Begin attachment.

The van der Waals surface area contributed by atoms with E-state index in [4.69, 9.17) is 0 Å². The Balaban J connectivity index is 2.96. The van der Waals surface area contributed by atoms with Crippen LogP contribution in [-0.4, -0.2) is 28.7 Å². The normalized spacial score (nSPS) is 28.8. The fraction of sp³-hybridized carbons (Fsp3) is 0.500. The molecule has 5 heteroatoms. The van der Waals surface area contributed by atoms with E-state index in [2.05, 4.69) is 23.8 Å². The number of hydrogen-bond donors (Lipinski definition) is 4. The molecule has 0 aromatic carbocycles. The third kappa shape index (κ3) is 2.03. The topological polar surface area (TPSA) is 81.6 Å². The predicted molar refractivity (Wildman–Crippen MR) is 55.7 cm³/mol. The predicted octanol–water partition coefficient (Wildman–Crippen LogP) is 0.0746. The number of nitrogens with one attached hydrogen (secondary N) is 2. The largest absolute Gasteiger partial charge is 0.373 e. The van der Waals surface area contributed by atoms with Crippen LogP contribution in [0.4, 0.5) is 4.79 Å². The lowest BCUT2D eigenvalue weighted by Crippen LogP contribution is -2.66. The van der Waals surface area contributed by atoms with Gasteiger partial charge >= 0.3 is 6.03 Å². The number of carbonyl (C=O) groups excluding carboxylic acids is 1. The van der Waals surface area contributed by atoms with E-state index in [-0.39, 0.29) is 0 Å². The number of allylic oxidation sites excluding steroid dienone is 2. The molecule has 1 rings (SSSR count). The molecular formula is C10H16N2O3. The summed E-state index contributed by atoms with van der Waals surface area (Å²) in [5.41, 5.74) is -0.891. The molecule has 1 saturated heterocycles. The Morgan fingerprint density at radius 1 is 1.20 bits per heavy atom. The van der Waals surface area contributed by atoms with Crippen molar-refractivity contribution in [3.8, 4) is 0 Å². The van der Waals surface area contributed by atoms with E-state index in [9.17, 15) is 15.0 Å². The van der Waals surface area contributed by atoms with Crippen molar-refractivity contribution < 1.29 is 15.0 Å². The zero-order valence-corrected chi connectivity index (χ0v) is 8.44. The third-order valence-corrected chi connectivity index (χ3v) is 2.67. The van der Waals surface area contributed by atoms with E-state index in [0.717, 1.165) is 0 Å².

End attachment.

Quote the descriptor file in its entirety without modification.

The van der Waals surface area contributed by atoms with E-state index in [4.69, 9.17) is 0 Å². The Balaban J connectivity index is 2.96. The van der Waals surface area contributed by atoms with Crippen LogP contribution in [-0.4, -0.2) is 28.7 Å². The normalized spacial score (nSPS) is 28.8. The fraction of sp³-hybridized carbons (Fsp3) is 0.500. The molecule has 5 heteroatoms. The van der Waals surface area contributed by atoms with E-state index in [2.05, 4.69) is 23.8 Å². The number of hydrogen-bond donors (Lipinski definition) is 4. The molecule has 0 aromatic carbocycles. The third kappa shape index (κ3) is 2.03. The topological polar surface area (TPSA) is 81.6 Å². The predicted molar refractivity (Wildman–Crippen MR) is 55.7 cm³/mol. The predicted octanol–water partition coefficient (Wildman–Crippen LogP) is 0.0746. The number of nitrogens with one attached hydrogen (secondary N) is 2. The largest absolute Gasteiger partial charge is 0.373 e. The van der Waals surface area contributed by atoms with Crippen LogP contribution in [0.4, 0.5) is 4.79 Å². The lowest BCUT2D eigenvalue weighted by Crippen LogP contribution is -2.66. The van der Waals surface area contributed by atoms with Gasteiger partial charge >= 0.3 is 6.03 Å². The number of carbonyl (C=O) groups excluding carboxylic acids is 1. The van der Waals surface area contributed by atoms with E-state index in [-0.39, 0.29) is 0 Å². The number of allylic oxidation sites excluding steroid dienone is 2. The molecule has 1 rings (SSSR count). The molecular formula is C10H16N2O3. The summed E-state index contributed by atoms with van der Waals surface area (Å²) in [5.41, 5.74) is -0.891. The molecule has 1 saturated heterocycles. The Morgan fingerprint density at radius 1 is 1.20 bits per heavy atom. The van der Waals surface area contributed by atoms with Crippen molar-refractivity contribution in [3.8, 4) is 0 Å². The van der Waals surface area contributed by atoms with E-state index in [9.17, 15) is 15.0 Å². The van der Waals surface area contributed by atoms with Crippen molar-refractivity contribution < 1.29 is 15.0 Å². The zero-order valence-corrected chi connectivity index (χ0v) is 8.44. The third-order valence-corrected chi connectivity index (χ3v) is 2.67. The van der Waals surface area contributed by atoms with E-state index in [0.717, 1.165) is 0 Å².